The Light Has Come

Feel the passion and conviction of John's words as he begins his letter:

"That which was from the beginning, which we have heard, which we have seen with our eyes, which we have looked at and our hands have touched—this we proclaim concerning the Word of life. The life appeared; we have seen it and testify to it, and we proclaim to you the eternal life, which was with the Father and appeared to us…this is the message we have heard from him and declare to you: God is light; in him there is no darkness at all." —1 John 1:1, 2, 5, NIV.

This introduction is similar to the beginning of John's Gospel when he wrote: "In the beginning was the Word, and the Word was with God, and the Word was God. He was with God in the beginning…In him was life, and that life was the light of men. The light shines in darkness, but the darkness has not understood it" —John 1:1-3, NIV

These references to light and life echo the words of Zechariah, the father of John the Baptist who, finally recovering his voice, sings about the privilege his son will have to: "…go on before the Lord to prepare the way for him, to give his people the knowledge of salvation through the forgiveness of their sins, because of the tender mercy of our God, by which the rising sun will come to us from heaven to shine on those living in darkness and in the shadow of death, to guide our feet into the path of peace" —Luke 1:76-79, NIV.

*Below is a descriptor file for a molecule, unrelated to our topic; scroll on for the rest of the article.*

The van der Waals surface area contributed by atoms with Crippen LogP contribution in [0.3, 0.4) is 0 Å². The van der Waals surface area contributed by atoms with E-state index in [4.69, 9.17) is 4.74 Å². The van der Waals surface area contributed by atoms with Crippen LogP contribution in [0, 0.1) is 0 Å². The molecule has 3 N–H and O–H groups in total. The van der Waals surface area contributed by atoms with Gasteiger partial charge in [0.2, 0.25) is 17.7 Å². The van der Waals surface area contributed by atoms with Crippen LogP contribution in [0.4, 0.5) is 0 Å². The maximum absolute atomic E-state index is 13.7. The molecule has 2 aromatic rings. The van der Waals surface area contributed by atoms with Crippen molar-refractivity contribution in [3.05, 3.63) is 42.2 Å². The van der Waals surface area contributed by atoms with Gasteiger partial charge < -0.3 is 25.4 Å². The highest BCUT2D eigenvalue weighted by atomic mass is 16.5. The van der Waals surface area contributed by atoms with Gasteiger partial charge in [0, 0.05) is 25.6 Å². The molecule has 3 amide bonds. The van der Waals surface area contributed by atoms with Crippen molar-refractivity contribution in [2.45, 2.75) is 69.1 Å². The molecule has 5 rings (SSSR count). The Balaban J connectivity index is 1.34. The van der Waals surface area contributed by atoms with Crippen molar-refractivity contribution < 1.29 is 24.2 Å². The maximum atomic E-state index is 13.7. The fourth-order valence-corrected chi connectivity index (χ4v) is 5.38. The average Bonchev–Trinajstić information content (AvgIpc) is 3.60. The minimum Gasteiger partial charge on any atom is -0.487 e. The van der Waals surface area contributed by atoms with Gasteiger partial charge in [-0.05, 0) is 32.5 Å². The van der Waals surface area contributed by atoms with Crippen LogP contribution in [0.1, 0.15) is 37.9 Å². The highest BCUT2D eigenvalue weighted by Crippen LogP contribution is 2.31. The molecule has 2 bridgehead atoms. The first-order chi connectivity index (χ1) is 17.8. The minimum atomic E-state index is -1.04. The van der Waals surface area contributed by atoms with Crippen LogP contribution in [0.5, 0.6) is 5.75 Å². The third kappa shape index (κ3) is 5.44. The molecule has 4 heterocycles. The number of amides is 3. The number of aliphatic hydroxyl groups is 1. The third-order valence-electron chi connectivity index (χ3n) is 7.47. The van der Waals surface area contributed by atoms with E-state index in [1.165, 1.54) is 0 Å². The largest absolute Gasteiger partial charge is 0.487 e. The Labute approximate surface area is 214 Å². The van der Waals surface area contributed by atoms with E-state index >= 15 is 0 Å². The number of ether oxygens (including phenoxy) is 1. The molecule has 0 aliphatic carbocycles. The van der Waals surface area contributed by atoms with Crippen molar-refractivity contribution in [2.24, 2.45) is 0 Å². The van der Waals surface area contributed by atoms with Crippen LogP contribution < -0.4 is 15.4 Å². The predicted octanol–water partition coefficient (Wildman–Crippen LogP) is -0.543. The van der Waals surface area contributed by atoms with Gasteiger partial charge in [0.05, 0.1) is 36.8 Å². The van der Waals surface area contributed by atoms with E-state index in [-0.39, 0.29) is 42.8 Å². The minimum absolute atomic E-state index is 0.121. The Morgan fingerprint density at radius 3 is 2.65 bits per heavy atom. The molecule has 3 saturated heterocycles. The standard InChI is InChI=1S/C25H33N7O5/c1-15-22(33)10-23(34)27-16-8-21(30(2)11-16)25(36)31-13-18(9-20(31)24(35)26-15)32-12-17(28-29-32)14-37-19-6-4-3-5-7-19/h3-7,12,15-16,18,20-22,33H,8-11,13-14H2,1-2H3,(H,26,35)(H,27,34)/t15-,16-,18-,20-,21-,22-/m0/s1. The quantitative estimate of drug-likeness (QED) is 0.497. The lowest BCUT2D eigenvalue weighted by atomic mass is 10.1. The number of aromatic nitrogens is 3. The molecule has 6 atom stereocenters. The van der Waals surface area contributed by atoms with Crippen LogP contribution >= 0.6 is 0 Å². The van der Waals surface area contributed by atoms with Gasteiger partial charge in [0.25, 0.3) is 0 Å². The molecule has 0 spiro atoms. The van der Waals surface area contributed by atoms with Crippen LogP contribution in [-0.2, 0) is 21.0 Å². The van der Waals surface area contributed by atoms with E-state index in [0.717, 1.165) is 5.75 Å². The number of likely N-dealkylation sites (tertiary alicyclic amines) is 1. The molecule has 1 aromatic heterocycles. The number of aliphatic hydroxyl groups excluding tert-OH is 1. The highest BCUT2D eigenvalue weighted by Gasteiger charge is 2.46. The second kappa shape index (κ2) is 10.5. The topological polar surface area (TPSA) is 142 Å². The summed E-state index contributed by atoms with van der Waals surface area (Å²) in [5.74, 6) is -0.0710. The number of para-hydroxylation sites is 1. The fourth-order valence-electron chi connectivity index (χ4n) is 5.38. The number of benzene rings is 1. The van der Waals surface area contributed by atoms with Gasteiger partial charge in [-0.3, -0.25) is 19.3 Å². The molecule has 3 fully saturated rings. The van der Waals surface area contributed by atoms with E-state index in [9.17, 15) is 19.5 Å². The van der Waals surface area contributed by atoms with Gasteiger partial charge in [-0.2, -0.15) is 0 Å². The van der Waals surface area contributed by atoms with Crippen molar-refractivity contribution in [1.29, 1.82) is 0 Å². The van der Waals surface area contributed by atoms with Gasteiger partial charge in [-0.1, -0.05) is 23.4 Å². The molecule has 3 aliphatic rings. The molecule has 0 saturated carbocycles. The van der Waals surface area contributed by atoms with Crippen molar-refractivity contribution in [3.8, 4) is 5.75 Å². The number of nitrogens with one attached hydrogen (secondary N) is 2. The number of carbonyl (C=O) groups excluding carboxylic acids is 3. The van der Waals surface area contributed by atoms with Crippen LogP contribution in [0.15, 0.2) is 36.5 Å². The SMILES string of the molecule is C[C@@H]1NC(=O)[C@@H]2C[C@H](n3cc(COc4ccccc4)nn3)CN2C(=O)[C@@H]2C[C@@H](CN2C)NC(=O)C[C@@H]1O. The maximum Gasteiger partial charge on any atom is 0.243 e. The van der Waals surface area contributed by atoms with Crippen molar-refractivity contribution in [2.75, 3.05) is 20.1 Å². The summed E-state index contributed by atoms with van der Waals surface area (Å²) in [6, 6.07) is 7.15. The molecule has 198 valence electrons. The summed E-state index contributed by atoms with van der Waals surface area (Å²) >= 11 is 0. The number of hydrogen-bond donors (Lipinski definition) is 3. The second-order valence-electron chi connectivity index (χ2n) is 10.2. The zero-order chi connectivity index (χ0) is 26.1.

An unusually brilliant star led some wise men to the Christ Child. In essence they followed the light of a star to get to THE Light. They presented gifts, worshiped him, and then disappeared off the stage of human history.

My guess is that those men were never the same again. The star was a discovery that might have launched them into the forefront of the astrological annals of the time. But surely more than three (or whatever the number actually was) men who studied the stars saw God's signpost in the sky. Many saw it. Perhaps some others beside the magi took the trouble to research the significance of its appearance and discovered that it signaled the birth of a king. Many knew what the coming of the star meant. But only these few men took the trouble to follow the light of one star to bask in the Light of the One the star had come to signal.

Here again is the story of Gospel painted with the brushstrokes of human experience. John describes Jesus as "The true light that gives light to every man" and then adds the somber note: "He was in the world, and though the world was made through him, the world did not recognize him. He came to that which was his own, but his own did not receive him" —John 1:9-11, NIV. Many see, many study, but not all follow.

We call those students of the stars "wise men," because they were smart enough to go beyond the discovery of a star and the research into its meaning. They followed the light of that star to its perfect end.

John writes: "But if we walk in the light, as he is in the light, we have fellowship with one another, and the blood of Jesus, his Son, purifies us from all sin" —1 John 1:7, NIV.

To enjoy the Life, the Light must not only be seen and studied; it must also be followed.


  1. they couldn't possibly have stayed the same. Love you last line -so true!


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